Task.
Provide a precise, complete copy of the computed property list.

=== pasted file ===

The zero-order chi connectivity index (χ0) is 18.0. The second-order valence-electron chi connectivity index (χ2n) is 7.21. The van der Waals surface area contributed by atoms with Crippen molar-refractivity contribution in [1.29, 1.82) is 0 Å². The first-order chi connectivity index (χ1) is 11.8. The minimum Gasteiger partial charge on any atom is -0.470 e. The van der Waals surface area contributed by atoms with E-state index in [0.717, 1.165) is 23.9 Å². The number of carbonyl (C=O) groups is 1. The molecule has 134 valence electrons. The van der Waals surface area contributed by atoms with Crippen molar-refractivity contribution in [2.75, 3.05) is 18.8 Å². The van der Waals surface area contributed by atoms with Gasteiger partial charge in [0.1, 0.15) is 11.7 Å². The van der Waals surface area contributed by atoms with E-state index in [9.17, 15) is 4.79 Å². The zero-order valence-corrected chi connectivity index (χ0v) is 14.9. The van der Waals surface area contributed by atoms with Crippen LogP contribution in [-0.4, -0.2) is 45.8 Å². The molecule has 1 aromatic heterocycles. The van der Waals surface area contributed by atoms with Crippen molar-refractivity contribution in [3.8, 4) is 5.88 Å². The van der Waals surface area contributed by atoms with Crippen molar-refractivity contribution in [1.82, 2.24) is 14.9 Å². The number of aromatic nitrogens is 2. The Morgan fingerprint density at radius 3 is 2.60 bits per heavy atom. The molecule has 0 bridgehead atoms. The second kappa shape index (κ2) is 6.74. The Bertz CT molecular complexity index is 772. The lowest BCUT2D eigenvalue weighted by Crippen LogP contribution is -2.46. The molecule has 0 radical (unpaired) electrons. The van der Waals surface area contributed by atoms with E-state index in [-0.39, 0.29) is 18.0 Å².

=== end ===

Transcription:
The zero-order chi connectivity index (χ0) is 18.0. The second-order valence-electron chi connectivity index (χ2n) is 7.21. The van der Waals surface area contributed by atoms with Crippen molar-refractivity contribution in [1.29, 1.82) is 0 Å². The first-order chi connectivity index (χ1) is 11.8. The minimum Gasteiger partial charge on any atom is -0.470 e. The van der Waals surface area contributed by atoms with E-state index in [0.717, 1.165) is 23.9 Å². The number of carbonyl (C=O) groups is 1. The molecule has 134 valence electrons. The van der Waals surface area contributed by atoms with Crippen molar-refractivity contribution in [2.75, 3.05) is 18.8 Å². The van der Waals surface area contributed by atoms with Gasteiger partial charge in [0.1, 0.15) is 11.7 Å². The van der Waals surface area contributed by atoms with E-state index in [9.17, 15) is 4.79 Å². The zero-order valence-corrected chi connectivity index (χ0v) is 14.9. The van der Waals surface area contributed by atoms with Crippen LogP contribution in [-0.4, -0.2) is 45.8 Å². The molecule has 1 aromatic heterocycles. The van der Waals surface area contributed by atoms with Crippen molar-refractivity contribution in [3.8, 4) is 5.88 Å². The van der Waals surface area contributed by atoms with Crippen molar-refractivity contribution in [1.82, 2.24) is 14.9 Å². The number of aromatic nitrogens is 2. The Morgan fingerprint density at radius 3 is 2.60 bits per heavy atom. The molecule has 0 bridgehead atoms. The second kappa shape index (κ2) is 6.74. The Bertz CT molecular complexity index is 772. The lowest BCUT2D eigenvalue weighted by Crippen LogP contribution is -2.46. The molecule has 0 radical (unpaired) electrons. The van der Waals surface area contributed by atoms with E-state index in [-0.39, 0.29) is 18.0 Å².